Children’s toys at the feria

Yesterday was the weekly open-air market. It can be fun after you’ve been here a while. The “seed and nut ladies” who enjoyed my account of puppy Mocha’s first encounter with the wood stove some time ago (“Heat! Ooh, I like this!) immediately pointed out that they had unsalted cashews, which they hadn’t last week. I talked briefly with a girl I’ve never seen before selling loofahs (for bath sponges) that her grandfather grows. When I mentioned that my attempts to grow them had less than stellar results (wow, it’s been over five years!), she offered an explanation I didn’t really get, concluding with a smile that it’s “medio complicado.” Fair ’nuff. I bought some cheese from a young couple who are new to the feria, telling the customer in front of me whose dog had  just caused an uproar, that the owner of the (many) “uproar” dogs told me that her dogs never bark. Got a good laugh with that.

I’m reminded that before the feria, returning from a few small chores in the campo, I stopped at the carnicería (butcher). Only Javier, the proprietor, was there, busily getting things ready. He didn’t have what I needed for the dogs – will have all tomorrow! – but found a couple kilos of bones, cut them on the band saw to a size I asked, threw them in a bag and handed them to me – see you tomorrow! No charge.

This has happened before. Nice.

feria Atlántida Uruguay

On my return, I notice a large display of toys – haven’t seen this before. However, what really struck me was this:

toy guns, Atlántida, Uruguay

toy guns. Which reminded me of a photo-op I missed a few weeks ago. A couple of kids, maybe 10 years old, passed me twice in the feria with one of the more realistic imitation guns. The second time, the kid pointed it at me again. I smiled. The thought to take a photo pf them came slowly and by then the moment had passed.

In many (most?) parts of the Untied Snakes, it would be extremely dangerous to even be near this kid. There, overzealous cops don’t have to pay for their own ammunition (as they do here, apparently!), and think nothing of firing dozens and dozens of bullets in the direction of such a grave “threat.”

When I was his age, my best friend and I, saturated with World War II movies featuring glorious American soldiers saving the world, had a contest to see who could do the best “death” from atop a pile of dirt on a construction site. Neither mother was too pleased with the cleanup that episode required. So what is a 10-year-old boy with a toy gun thinking about now? Maybe movies, but more likely his mind is orders of magnitude more saturated with first-person shooter video games.

Great.

 

 

 

Plumbing in Uruguay

Resolving a little plumbing issue in the country yesterday set off a cascading series of Uruguayan plumbing memories.

Some involve sheer incompetence, some … well, let’s start with the incompetence. If you’ve been with me a while, you might remember this gem from jack-of-all-trades Nestor (because anyone in Uruguay who sort of knows one trade thinks he knows every trade). The lower patch fills the first hole he made for the horizontal vent pipe above.

Uruguayan plumbing


A few years ago, a newcomer trenchantly reflected on Uruguayan plumbing, “Didn’t we see this in Pompeii?”

Yes, sweetie, just minus the PVC. Let’s trace the wastewater route from our kitchen. 1) First it goes into the 20 liter grasera that we had to buy to replace an 18 liter, perfectly functional, grasera. 2) It goes into another box. 3) It goes to another box. 4) It goes to another box. All of which are prone to clogging, of course, from grease that escapes the grasera..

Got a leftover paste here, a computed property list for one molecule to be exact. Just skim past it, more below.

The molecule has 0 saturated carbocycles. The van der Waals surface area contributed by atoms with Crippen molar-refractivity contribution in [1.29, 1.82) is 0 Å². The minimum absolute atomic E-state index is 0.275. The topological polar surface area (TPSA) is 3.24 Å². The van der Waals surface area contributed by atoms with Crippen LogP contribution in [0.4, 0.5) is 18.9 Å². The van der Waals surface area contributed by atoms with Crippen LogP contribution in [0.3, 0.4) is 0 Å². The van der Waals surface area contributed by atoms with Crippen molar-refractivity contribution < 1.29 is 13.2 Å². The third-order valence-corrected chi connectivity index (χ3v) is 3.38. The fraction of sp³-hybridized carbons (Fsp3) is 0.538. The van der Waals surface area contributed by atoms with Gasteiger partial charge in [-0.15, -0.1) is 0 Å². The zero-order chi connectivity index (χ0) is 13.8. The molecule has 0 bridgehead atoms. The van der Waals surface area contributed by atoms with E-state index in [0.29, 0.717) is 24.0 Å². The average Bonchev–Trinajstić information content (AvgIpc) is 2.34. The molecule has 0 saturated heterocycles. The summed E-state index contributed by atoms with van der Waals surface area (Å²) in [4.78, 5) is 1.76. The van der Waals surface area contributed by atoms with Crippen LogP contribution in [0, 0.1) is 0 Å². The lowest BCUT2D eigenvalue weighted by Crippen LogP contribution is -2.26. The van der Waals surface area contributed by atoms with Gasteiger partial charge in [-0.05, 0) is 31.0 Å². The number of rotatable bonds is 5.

Uruguayan plumbing

Before we get to box #5, I should point out that boxes 3 and 4 should not exist, but this being an owner-built house, the line went from box #2 to the big unmarked concrete top, to a septic tank not in the original plans. We only discovered this when we had to “regularize” our plans three years ago (a process which maybe will be finalized this year?).

So from there the water goes to box 5, which should have been a right angle turn, to box 6, where the downspout from the upstairs bathroom and pipe from the downstairs one join the party, to box 7 …

Uruguayan plumbing

… where it makes another turn to box 8, and finally to (9) the septic tank.

Uruguayan plumbing

Wherein lie a couple more stories. You’ll notice a dark square in the top of box 8. That is where I filled the hole in it with concrete. When our erstwhile know-everything handyman Martín cleverly used leftover tiles to cover the septic tank, he somewhat less cleverly decided that all it needed was an opening big enough for the “barométrica” (tank pumping) truck’s hose.

Uruguayan plumbing

When we launched into the above-mentioned “regularization,” we had to pay someone else to undo his handiwork, because an inspector had to stick his head in there to confirm that the septic tank was actually connected to the vent pipe in the corner.

Uruguayan plumbing

That may seem ridiculous, but the same Martín cleverly solved friends’ hideously-out-of-code plumbing inspection problem by installing a couple of plumbing boxes in the yard that made sense to the inspector, but weren’t actually connected to each other. Or anything else.

But that’s not my story to tell.

 

You can’t make this stuff up

You’ll recall that I (charitably, I now think) attributed a botched attempt to buy a mattress on Mercado Libre to retrograde Mercury. I’ll get back to that.*

When we arrived in Uruguay in September 2009, we had bought an unfinished house. By the time we were ready for furnishings, there happened to be a sales-tax-free (at some places) weekend. We took advantage of it to avoid an involuntary 23% donation to the government. Turns out the stove we bought was 50 cm wide, but the opening in the countertop 60 cm. Since we had kitchen cabinets built a little taller than standard, the stove was also a bit short. I may lack the resources (and motivation) to restore an antique car, but I have no problem cranking up the table saw and making a little riser and side shelf for the stove.